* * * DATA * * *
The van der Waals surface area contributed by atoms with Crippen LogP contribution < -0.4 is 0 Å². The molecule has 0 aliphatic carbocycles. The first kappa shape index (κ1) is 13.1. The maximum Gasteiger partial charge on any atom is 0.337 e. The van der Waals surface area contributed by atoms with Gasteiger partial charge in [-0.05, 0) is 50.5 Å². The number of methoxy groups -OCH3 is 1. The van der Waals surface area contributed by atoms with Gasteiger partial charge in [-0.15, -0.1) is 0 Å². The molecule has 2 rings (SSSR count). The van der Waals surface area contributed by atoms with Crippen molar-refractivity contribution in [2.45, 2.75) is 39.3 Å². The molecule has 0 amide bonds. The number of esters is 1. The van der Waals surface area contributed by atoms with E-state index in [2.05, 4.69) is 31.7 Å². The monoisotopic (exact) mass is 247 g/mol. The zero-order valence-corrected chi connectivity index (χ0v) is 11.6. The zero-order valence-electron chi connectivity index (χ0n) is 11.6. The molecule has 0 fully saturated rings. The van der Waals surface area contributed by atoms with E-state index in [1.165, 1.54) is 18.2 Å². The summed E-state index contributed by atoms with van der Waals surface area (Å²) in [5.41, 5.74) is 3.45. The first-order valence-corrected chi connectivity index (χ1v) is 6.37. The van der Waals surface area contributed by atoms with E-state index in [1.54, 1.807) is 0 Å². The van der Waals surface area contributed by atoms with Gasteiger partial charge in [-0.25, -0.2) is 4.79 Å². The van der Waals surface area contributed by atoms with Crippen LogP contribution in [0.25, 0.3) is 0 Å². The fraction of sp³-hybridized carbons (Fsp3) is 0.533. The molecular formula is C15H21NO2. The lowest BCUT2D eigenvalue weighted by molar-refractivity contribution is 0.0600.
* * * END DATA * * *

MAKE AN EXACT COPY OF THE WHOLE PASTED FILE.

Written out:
The van der Waals surface area contributed by atoms with Crippen LogP contribution < -0.4 is 0 Å². The molecule has 0 aliphatic carbocycles. The first kappa shape index (κ1) is 13.1. The maximum Gasteiger partial charge on any atom is 0.337 e. The van der Waals surface area contributed by atoms with Gasteiger partial charge in [-0.05, 0) is 50.5 Å². The number of methoxy groups -OCH3 is 1. The van der Waals surface area contributed by atoms with Gasteiger partial charge in [-0.15, -0.1) is 0 Å². The molecule has 2 rings (SSSR count). The van der Waals surface area contributed by atoms with Crippen molar-refractivity contribution in [2.45, 2.75) is 39.3 Å². The molecule has 0 amide bonds. The number of esters is 1. The van der Waals surface area contributed by atoms with E-state index in [2.05, 4.69) is 31.7 Å². The monoisotopic (exact) mass is 247 g/mol. The zero-order valence-corrected chi connectivity index (χ0v) is 11.6. The zero-order valence-electron chi connectivity index (χ0n) is 11.6. The molecule has 0 fully saturated rings. The van der Waals surface area contributed by atoms with E-state index in [1.165, 1.54) is 18.2 Å². The summed E-state index contributed by atoms with van der Waals surface area (Å²) in [5.41, 5.74) is 3.45. The first-order valence-corrected chi connectivity index (χ1v) is 6.37. The van der Waals surface area contributed by atoms with E-state index in [1.54, 1.807) is 0 Å². The van der Waals surface area contributed by atoms with Gasteiger partial charge in [-0.25, -0.2) is 4.79 Å². The van der Waals surface area contributed by atoms with Crippen LogP contribution in [0.25, 0.3) is 0 Å². The fraction of sp³-hybridized carbons (Fsp3) is 0.533. The molecular formula is C15H21NO2. The lowest BCUT2D eigenvalue weighted by molar-refractivity contribution is 0.0600.